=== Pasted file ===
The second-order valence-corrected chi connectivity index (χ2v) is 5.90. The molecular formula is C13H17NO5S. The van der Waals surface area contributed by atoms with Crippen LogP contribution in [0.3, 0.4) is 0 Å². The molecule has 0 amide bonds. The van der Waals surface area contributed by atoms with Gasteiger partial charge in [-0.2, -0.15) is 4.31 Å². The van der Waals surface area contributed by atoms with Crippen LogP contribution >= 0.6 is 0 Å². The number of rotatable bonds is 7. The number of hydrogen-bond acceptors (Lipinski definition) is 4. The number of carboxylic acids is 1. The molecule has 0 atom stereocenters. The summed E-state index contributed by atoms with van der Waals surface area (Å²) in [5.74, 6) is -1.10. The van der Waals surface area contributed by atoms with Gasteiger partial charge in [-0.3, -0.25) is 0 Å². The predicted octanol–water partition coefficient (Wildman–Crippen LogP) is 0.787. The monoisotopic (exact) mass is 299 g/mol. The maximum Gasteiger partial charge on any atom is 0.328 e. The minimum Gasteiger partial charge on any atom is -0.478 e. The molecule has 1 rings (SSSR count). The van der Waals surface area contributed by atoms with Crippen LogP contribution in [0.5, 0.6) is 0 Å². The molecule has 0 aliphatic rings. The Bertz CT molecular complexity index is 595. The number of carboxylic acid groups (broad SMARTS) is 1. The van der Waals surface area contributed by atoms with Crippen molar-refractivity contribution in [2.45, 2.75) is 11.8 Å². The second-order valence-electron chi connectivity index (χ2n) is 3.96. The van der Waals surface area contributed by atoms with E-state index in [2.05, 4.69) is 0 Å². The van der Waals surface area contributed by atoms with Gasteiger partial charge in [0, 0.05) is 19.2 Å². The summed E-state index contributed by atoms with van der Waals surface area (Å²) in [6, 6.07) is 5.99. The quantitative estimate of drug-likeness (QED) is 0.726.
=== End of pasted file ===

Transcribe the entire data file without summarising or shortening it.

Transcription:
The second-order valence-corrected chi connectivity index (χ2v) is 5.90. The molecular formula is C13H17NO5S. The van der Waals surface area contributed by atoms with Crippen LogP contribution in [0.3, 0.4) is 0 Å². The molecule has 0 amide bonds. The van der Waals surface area contributed by atoms with Gasteiger partial charge in [-0.2, -0.15) is 4.31 Å². The van der Waals surface area contributed by atoms with Crippen LogP contribution >= 0.6 is 0 Å². The number of rotatable bonds is 7. The number of hydrogen-bond acceptors (Lipinski definition) is 4. The number of carboxylic acids is 1. The molecule has 0 atom stereocenters. The summed E-state index contributed by atoms with van der Waals surface area (Å²) in [5.74, 6) is -1.10. The van der Waals surface area contributed by atoms with Gasteiger partial charge in [-0.3, -0.25) is 0 Å². The predicted octanol–water partition coefficient (Wildman–Crippen LogP) is 0.787. The monoisotopic (exact) mass is 299 g/mol. The maximum Gasteiger partial charge on any atom is 0.328 e. The minimum Gasteiger partial charge on any atom is -0.478 e. The molecule has 1 rings (SSSR count). The van der Waals surface area contributed by atoms with Crippen LogP contribution in [0.5, 0.6) is 0 Å². The molecule has 0 aliphatic rings. The Bertz CT molecular complexity index is 595. The number of carboxylic acid groups (broad SMARTS) is 1. The van der Waals surface area contributed by atoms with Crippen molar-refractivity contribution in [2.45, 2.75) is 11.8 Å². The second-order valence-electron chi connectivity index (χ2n) is 3.96. The van der Waals surface area contributed by atoms with E-state index in [2.05, 4.69) is 0 Å². The van der Waals surface area contributed by atoms with Gasteiger partial charge in [0, 0.05) is 19.2 Å². The summed E-state index contributed by atoms with van der Waals surface area (Å²) in [6, 6.07) is 5.99. The quantitative estimate of drug-likeness (QED) is 0.726.